For a long time, the focus has been on how to get your foot on the career ladder and make the transition from education to the workplace. But now employers are increasingly realising that you hold the key to unlocking the digital potential of their business and they're looking to bring you on board.
As the economy shows welcome signs of recovery, Government and businesses are waking up to the fact that digital is a key driving force behind this growth. But, in order to make the most of the digital opportunity, there must be people with the right skills and experience at the heart of our workforce.
With the first signs of economic recovery beginning to look like a reality, business leaders across the UK are entering a new phase of cautious optimism. Manufacturing revenues and employment figures are rising; advertising spend has bounced back to pre-recession levels. For the first time in a long time, there is light at the end of the tunnel.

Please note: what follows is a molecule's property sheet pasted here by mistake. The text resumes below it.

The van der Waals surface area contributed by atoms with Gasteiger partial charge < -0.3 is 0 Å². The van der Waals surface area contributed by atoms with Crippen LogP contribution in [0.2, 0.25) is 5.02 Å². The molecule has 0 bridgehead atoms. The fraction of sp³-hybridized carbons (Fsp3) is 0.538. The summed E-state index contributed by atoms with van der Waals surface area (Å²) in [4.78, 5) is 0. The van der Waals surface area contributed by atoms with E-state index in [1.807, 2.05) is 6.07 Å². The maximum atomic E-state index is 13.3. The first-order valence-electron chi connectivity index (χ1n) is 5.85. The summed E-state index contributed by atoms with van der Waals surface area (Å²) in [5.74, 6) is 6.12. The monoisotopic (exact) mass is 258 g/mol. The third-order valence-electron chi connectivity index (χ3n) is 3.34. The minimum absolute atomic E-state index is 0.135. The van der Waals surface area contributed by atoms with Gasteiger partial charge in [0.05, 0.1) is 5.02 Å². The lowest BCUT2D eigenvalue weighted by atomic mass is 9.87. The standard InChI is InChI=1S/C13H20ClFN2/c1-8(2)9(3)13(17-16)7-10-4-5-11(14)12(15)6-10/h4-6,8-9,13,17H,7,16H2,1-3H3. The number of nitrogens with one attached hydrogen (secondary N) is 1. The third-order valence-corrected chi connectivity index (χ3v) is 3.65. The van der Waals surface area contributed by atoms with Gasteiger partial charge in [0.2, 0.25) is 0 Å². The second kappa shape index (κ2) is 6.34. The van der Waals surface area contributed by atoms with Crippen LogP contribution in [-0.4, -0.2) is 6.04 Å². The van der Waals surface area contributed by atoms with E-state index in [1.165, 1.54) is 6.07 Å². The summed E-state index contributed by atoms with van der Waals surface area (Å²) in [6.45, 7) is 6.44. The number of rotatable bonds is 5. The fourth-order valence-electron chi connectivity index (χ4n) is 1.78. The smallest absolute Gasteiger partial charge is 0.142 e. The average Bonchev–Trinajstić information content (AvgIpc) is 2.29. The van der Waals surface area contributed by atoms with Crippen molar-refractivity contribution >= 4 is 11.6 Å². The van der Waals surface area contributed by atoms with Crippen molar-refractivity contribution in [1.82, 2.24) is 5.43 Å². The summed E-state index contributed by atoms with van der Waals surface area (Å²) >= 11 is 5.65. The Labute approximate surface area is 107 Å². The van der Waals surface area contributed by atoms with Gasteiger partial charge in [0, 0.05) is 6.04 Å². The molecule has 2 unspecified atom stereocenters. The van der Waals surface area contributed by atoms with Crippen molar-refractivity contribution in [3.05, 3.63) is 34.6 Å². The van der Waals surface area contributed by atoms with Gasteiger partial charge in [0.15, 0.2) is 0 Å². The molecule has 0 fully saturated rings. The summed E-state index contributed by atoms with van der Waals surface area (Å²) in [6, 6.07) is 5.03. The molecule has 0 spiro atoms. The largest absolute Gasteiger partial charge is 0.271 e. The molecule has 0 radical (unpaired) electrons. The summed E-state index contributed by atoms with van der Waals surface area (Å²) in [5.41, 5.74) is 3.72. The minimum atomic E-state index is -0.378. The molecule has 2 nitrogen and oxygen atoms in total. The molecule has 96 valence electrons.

Young job seekers have skills that large swathes of other workers don't. They are the first generation to have grown up with the internet and have in abundance the digital skills that many employers need. The blogger, the social media manager, the app developer - these three buzz jobs didn't exist 10 years ago.
When I first met Silvana Gambini, who is in her fifties and worked as a careers adviser for 12 years, she had never considered using the internet to earn an income. Like many unemployed women, she used the web to look for work and stay in contact with friends and family through email and Facebook.
As a nation, we need to address our digital skills deficit by giving young people the opportunity to grow their confidence and capitalise on their digital skills and knowledge. Only then will we build a workforce fit for the future, and see young people, business and the British economy thrive.